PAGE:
Skip to main content

Well Read? So what.

Instead of doing classwork this morning, or volunteering (I'm in grad school-taking two classes this quarter, and I volunteer multiple times a year for multiple causes) I spent the morning pondering this article. To break it down, the author questions what it means to be well read and why it is important.
So, to clarify, is being well read having read a percent of The Best Books Ever list (not a real list)? What percent is well read: 80% of the list? 40% of the list? More importantly, what does it matter?
I consider myself to be well read, but my definition has more to do with the idea of reading the choice titles from every genre. I don't like romance novels or really deep science fiction, but I have read Asimov and Austen.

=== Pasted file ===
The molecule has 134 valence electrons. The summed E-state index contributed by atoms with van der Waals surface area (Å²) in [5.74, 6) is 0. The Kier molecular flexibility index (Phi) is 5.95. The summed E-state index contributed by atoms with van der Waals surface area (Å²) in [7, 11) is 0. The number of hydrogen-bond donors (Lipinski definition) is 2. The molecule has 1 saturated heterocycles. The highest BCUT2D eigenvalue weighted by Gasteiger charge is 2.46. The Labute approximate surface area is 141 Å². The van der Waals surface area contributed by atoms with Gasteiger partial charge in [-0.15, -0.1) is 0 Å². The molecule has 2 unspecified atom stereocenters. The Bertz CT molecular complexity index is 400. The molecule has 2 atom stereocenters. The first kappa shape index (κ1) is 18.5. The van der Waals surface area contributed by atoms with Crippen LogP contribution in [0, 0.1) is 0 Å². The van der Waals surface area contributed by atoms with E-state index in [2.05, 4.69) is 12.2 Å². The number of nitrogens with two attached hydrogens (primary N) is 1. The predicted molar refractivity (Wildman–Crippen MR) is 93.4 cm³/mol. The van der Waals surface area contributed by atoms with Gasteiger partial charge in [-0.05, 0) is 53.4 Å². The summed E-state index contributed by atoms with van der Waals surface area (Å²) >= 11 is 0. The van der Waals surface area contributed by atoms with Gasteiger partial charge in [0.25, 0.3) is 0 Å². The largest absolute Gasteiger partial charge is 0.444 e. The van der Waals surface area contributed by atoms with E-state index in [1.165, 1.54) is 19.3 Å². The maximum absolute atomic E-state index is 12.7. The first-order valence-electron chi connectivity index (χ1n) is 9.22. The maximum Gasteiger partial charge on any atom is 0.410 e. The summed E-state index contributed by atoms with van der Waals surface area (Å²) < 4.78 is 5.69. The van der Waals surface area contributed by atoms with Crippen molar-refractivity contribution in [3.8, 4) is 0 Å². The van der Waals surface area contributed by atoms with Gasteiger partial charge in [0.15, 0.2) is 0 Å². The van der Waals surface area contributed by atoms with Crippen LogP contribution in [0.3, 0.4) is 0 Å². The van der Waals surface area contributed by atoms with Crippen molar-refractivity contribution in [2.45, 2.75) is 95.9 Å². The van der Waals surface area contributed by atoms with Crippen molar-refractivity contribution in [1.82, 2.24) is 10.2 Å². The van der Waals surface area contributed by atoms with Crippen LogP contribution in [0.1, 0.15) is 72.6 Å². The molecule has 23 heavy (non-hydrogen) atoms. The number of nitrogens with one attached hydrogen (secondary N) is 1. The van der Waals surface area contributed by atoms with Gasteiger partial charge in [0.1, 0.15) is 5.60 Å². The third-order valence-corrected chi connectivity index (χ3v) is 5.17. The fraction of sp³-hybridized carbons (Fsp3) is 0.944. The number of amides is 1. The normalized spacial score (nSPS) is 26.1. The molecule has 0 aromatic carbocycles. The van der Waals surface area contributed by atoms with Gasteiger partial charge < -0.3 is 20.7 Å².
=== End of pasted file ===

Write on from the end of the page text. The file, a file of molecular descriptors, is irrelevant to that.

One would think that my being well read would help in my job at the library. The truth is many of the folks I work with could not be considered "readers" let alone "well read" and they function just fine working the card catalog. Just because I know the book (because I read it) and know where it is on the shelf does not make my job at the library easier-I just feel it improves the patron's experience. But does the patron care that I read that book? Do they care that I thought it was a waste or time or the greatest book ever? Probably not. Would you want the grocery clerk reviewing your purchase of cereal at the check out counter? No, I keep my opinion to myself.